I felt my other arm being grabbed and myself being lifted by considerable strength and saw it was Pendleton. Just as the three of us crossed the threshold into the kitchen there was a colossal noise. I didn’t turn back to look but judging by the nature of the sounds – breaking, smashing glass, metal and wood – knew that it was the enormous chandelier crashing onto the dining table.
Then, the kitchen door slammed shut behind us and the wild din stopped.
“You’re safe in here.” Mary said.
Here, was a spartan kitchen – no modern electrical conveniences, no frivolous home comforts, and, no sign it was the year 2016. A deep square basin, an old Aga (for cooking and heating), a table, cupboards, shelves, and a slim door, ajar, to a walk-in pantry. The delicious dinner smells still lingered although there were no signs of the cooking utensils deployed in creating the fine feast. Everything and every surface had been cleaned and the pots and pans, with all the rest, tidied away. Only two damp teatowels, neatly stretched out and pegged, hanging on an extended wire above the sink – from cupboard to cupboard – visually attested that a meal had been cooked at all.
The adrenaline still coursing through my body, my eyes darted about the room – George by my side, as I leant my pained body against the sink; Pendleton, stiffly sat at the kitchen table that stood centrally in the large kitchen, his eyes fixed on the closed door; Mary’s chilly, though unseeable presence; but…
“Fred! Oh no! Where is Fred?” I said, feeling my body visibly shake and my stomach turn.
“He’s gone.” Pendleton said.
I felt a light breeze tickle the back of my neck. “Yes, he’s gone. But, gone where?” I was irritated.
At first, I assumed the little man was pointing at me, then it dawned on me that he was indicating the space behind George and myself. George was the first to turn. The window at the sink was open. For a moment, I pondered – and marvelled – at Fred’s adeptness for squeezing through such a small space.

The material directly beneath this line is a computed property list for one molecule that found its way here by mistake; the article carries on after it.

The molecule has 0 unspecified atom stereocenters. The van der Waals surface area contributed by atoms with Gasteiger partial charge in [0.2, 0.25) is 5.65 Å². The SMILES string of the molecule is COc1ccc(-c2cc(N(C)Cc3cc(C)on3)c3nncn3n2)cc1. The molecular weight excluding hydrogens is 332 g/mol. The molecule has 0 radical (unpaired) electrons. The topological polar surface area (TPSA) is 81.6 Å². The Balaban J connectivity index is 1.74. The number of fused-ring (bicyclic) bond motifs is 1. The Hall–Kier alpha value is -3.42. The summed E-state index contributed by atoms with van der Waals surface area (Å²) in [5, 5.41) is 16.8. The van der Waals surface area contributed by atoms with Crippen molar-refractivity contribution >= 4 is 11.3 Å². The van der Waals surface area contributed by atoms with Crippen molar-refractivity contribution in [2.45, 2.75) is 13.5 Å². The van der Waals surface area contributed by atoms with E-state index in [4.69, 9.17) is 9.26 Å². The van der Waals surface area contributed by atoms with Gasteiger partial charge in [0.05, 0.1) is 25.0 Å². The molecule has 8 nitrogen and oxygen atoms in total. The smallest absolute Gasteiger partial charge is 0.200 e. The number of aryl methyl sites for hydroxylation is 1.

“Needs must when the devil drives.” Pendleton murmured, obviously thinking the same thing.
“Stay put.” George said as he climbed up onto the wide ledge of the kitchen window sill.
I was horrified. “George!”
“Maggie darling, I won’t be able to live with myself if someone else dies, when I could have done something to save him.”
“I can keep you from harm here. If you venture onto the marshes it will surely be your downfall.” Mary said.
My husband, ignoring her wise words, was now half-way through the open window.
I grabbed one of his feet, by the heel of a shoe. “Please, George.” I pleaded. “Don’t go.”
A blown kiss through the window, and he was gone. The next thing I knew, Pendleton was up and away, following his trail.
~ To be continued! ~
Photographs and digital manipulation by me, 3rd May 2016, Great Yarmouth Row Houses.
My day out at the Great Yarmouth Row Houses.
Writing prompt: Our experience at the hotel wasn’t what we’d imagined it to be.
Writing inspiration: A strange dream. And a little Hotel California.
What’s a Short Story Series?: A short story written over several parts, around 1,000 words for each part.
Copyright Faith McCord 2016
Story and artwork belongs to Faith McCord who is the author and artist holding the copyright. This is not a public domain work. Worldwide right